Archive for June, 2012

me sulking, at school, circa 1989

me sulking looking brooding and pensive at school, circa 1989
(picture courtesy of Alice Lockett)

I’ve been invited to give a talk about writing at a school next week. Fantastic! But also – seven hells, what on earth will I talk about?

Luckily I made copious notes when I went to a very good talk by Paula Rawsthorne and Dan Tunstall a few weeks ago – about the kinds of things they discussed, and how they approached it. So using that as a starting point, I sat down yesterday to come up with some ideas.

Four hours later I looked up from my laptop, stretched my cramped hands, and realised the dog was overdue his walkies. Apparently I have quite a lot to say. My problem has rapidly changed from ‘what shall I say?’ to ‘what shall I leave out?’ 🙂

Of course, remembering any of my witty and incisive anecdotes while staring down a ravening pack of 14 year olds is another matter… :-S

But one thing I’ve learnt from my occasional (and much hated) task of having to train clients at work is that no matter what goes wrong (and stuff always does) DO NOT let them sense your terror. The same is doubly true of teenagers. Though they fill me with bowel-loosening horror, I will endeavour to maintain a calm and carefree exterior.

The other thing I’ve learnt is that it all goes a lot better, and the things that go wrong won’t matter half so much if the first thing you do is establish some rapport*. Paula Rawsthorne did this very well – asking the teen members of the audience about what books they like and what they don’t like (I nearly cheered myself when she said, ‘Oh good, I’m so glad you don’t like Twilight!’). She also told a very funny (and gross) story about being puked on by a child.

Unfortunately I’ve never had that honour. I’ll have to think up some other way to make myself amusing and gently self-deprecating. Suggestions..?

* Although this doesn’t always work exactly as planned. The very first time I had to deliver training at work this is what happened: The clients arrived, I went to greet them, held out my hand, and the guy said, “I’m sorry. I don’t shake hands with women.”
Oooooookay. Where the hell do you go from there?
As it happens, the only way from there is up. And interestingly, the same guy offered me a crisp later, so I guess he wasn’t afraid of catching girl cooties.

Darklands on the WI stall

Darklands taking up a corner of the WI stall

Celebrating Cromford was a great success for Darklands.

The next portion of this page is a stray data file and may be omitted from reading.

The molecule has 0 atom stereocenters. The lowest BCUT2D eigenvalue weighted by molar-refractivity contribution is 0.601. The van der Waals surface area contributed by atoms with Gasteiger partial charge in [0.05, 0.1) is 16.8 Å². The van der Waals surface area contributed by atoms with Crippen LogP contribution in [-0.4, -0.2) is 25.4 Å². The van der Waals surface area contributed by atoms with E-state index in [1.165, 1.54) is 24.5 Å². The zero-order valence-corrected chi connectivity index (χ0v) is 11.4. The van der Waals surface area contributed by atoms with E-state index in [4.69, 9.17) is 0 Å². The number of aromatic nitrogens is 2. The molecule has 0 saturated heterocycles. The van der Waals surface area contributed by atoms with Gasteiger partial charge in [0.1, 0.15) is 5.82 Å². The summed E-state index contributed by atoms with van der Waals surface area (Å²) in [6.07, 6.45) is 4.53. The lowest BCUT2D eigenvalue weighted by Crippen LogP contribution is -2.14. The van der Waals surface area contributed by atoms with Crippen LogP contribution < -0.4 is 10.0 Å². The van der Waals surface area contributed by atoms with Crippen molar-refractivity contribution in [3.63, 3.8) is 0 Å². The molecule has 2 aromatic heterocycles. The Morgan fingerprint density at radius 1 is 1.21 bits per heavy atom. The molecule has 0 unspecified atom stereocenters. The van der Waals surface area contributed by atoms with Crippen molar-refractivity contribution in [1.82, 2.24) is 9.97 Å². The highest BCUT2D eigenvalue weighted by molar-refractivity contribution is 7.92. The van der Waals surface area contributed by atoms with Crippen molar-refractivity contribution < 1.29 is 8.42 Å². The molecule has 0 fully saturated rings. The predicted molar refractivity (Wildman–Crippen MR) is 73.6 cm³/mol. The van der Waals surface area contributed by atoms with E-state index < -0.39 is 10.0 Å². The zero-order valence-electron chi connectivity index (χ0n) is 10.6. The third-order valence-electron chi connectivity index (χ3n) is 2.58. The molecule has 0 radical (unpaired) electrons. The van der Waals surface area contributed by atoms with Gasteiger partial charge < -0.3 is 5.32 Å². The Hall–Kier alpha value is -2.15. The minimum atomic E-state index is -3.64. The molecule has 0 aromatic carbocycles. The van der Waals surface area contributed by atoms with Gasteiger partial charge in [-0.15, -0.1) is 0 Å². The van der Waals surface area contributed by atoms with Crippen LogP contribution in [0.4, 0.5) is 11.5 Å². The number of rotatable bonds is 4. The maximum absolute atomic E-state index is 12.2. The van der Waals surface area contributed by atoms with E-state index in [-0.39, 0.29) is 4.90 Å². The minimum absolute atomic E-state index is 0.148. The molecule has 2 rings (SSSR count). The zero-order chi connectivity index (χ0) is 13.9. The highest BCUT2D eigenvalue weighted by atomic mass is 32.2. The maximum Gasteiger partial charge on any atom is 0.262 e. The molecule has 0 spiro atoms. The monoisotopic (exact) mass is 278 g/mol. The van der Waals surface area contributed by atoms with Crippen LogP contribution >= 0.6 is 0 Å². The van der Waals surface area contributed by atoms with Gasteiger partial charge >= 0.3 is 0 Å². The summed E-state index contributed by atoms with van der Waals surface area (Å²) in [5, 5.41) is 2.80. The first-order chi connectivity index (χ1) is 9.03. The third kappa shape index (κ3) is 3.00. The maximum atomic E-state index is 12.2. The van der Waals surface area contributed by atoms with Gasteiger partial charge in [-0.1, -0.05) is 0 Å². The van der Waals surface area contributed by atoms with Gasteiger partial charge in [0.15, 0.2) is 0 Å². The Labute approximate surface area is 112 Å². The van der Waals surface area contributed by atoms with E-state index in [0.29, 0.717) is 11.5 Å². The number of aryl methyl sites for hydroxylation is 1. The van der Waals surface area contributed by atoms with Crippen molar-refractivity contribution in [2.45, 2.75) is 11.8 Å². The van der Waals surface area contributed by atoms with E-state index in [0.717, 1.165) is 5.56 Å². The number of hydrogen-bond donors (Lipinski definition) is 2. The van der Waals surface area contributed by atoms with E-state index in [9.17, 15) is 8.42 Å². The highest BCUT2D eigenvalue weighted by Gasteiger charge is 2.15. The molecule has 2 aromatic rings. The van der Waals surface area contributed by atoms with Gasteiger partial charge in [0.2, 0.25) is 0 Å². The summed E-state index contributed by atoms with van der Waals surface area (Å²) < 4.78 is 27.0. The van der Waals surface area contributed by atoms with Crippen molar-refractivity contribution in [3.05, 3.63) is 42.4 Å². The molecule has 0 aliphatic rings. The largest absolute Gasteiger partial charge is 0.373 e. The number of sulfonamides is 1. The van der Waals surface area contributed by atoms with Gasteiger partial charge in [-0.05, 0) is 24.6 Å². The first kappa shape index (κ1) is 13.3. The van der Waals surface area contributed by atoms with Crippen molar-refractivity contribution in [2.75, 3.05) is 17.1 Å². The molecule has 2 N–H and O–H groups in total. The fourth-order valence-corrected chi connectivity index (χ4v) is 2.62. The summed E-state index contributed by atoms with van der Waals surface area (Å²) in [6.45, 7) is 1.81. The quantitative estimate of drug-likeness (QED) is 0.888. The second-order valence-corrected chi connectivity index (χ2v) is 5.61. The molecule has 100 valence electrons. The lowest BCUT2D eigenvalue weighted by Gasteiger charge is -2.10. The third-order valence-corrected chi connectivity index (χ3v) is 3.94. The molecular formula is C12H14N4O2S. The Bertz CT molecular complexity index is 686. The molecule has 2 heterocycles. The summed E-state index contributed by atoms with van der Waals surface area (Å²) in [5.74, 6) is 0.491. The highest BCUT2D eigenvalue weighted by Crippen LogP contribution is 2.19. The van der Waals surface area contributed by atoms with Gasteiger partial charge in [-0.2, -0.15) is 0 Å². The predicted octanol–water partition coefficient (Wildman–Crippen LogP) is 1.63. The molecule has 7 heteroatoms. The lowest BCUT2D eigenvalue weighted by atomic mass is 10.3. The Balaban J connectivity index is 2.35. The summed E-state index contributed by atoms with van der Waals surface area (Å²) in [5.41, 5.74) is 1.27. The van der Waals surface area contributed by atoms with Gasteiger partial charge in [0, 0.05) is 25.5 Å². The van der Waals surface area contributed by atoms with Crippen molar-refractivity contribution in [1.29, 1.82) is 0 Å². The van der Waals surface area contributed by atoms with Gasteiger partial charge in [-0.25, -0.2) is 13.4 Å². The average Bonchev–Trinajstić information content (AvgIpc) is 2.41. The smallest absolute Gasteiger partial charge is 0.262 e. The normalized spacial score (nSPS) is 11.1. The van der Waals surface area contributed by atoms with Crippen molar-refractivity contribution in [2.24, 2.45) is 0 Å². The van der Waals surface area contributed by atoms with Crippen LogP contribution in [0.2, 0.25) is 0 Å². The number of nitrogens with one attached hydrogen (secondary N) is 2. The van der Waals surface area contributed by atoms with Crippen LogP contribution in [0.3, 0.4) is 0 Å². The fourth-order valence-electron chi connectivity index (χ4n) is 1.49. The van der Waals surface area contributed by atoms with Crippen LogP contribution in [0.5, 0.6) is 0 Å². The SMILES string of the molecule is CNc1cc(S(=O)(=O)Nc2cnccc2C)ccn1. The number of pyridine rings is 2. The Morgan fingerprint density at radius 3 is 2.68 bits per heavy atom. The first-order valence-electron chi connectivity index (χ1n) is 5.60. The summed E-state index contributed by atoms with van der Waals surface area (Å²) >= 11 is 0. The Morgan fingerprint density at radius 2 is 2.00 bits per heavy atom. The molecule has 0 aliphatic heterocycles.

I took a tiny corner of the WI stall (selling handmade bags, jewellery, etc) for a my flyer and a stack of books (I offered to pay a share of the stall cost, but they wouldn’t hear of it).

I bumped into lots of old friends, as well as meeting some new people. My mum proved an excellent salesperson (“Have you seen my daughter’s book? It’s very good.”) And I sold (and signed) seventeen copies of Darklands (while others around me complained of slack trade. I’m afraid it did rain quite a bit). Now I just hope my new customers enjoy it, and leave me some good reviews.

I would have tried to wangle myself a place on another stall today – but there are only three copies left from my big box of books, and I’m sure my mum will shift those for me pretty soon 😀

This is very encouraging, and has fired up my enthusiasm for promotion. I’m hoping to fit in a school visit early in July (but timetabling is proving tricksy), and I would very much like to get involved in the Wirksworth Festival. Wirksworth is a larger town than Cromford, and is where I went to school. The festival is also a lot larger and very well established. I will know LOADS of people there, so it could be a really good promotion (and sales) opportunity.

Exciting times!

Flyer prepared for me by the handsome, talented, etc, Mr Dack

Flyer prepared for me by the handsome, talented, etc, Mr Dack

Today I’m taking Darklands on the road, to the Celebrating Cromford festival.

This is my home town, so I’m hoping to generate a bit of interest. I have a box full of books. My mum has blagged me a corner of the WI stall. I have a flyer with some blurb about me (playing up the local angle, of course), my bestest review quote (thank you, Bookstack), and some contact info. I have a nice little perspex stand for it – so the rain will only gradually seep in the sides and destroy it during the course of the day.